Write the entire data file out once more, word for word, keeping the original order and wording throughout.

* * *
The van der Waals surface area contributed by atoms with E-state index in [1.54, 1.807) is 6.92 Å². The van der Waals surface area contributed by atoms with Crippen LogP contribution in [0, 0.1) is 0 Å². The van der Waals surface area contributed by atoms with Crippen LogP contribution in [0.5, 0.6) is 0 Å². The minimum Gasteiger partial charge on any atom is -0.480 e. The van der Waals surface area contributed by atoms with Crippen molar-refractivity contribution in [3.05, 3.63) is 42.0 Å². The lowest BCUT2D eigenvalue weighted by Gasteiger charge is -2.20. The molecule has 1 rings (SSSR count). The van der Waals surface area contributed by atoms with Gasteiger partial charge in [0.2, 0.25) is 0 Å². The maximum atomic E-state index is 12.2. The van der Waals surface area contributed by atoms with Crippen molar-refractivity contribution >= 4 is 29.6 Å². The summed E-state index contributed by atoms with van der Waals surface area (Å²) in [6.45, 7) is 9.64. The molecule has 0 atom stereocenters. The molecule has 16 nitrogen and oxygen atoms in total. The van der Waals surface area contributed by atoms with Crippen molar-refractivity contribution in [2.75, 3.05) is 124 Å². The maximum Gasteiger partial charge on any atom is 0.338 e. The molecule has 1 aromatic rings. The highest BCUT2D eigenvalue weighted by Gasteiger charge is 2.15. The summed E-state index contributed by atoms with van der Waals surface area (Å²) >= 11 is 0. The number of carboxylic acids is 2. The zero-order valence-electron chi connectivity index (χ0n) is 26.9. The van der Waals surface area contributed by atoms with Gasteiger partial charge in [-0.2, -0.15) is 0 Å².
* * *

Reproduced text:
The van der Waals surface area contributed by atoms with E-state index in [1.54, 1.807) is 6.92 Å². The van der Waals surface area contributed by atoms with Crippen LogP contribution in [0, 0.1) is 0 Å². The van der Waals surface area contributed by atoms with Crippen LogP contribution in [0.5, 0.6) is 0 Å². The minimum Gasteiger partial charge on any atom is -0.480 e. The van der Waals surface area contributed by atoms with Crippen molar-refractivity contribution in [3.05, 3.63) is 42.0 Å². The lowest BCUT2D eigenvalue weighted by Gasteiger charge is -2.20. The molecule has 1 rings (SSSR count). The van der Waals surface area contributed by atoms with Gasteiger partial charge in [0.2, 0.25) is 0 Å². The maximum atomic E-state index is 12.2. The van der Waals surface area contributed by atoms with Crippen molar-refractivity contribution >= 4 is 29.6 Å². The summed E-state index contributed by atoms with van der Waals surface area (Å²) in [6.45, 7) is 9.64. The molecule has 0 atom stereocenters. The molecule has 16 nitrogen and oxygen atoms in total. The van der Waals surface area contributed by atoms with Crippen molar-refractivity contribution in [2.75, 3.05) is 124 Å². The maximum Gasteiger partial charge on any atom is 0.338 e. The molecule has 1 aromatic rings. The highest BCUT2D eigenvalue weighted by Gasteiger charge is 2.15. The summed E-state index contributed by atoms with van der Waals surface area (Å²) >= 11 is 0. The number of carboxylic acids is 2. The zero-order valence-electron chi connectivity index (χ0n) is 26.9. The van der Waals surface area contributed by atoms with Gasteiger partial charge in [-0.2, -0.15) is 0 Å².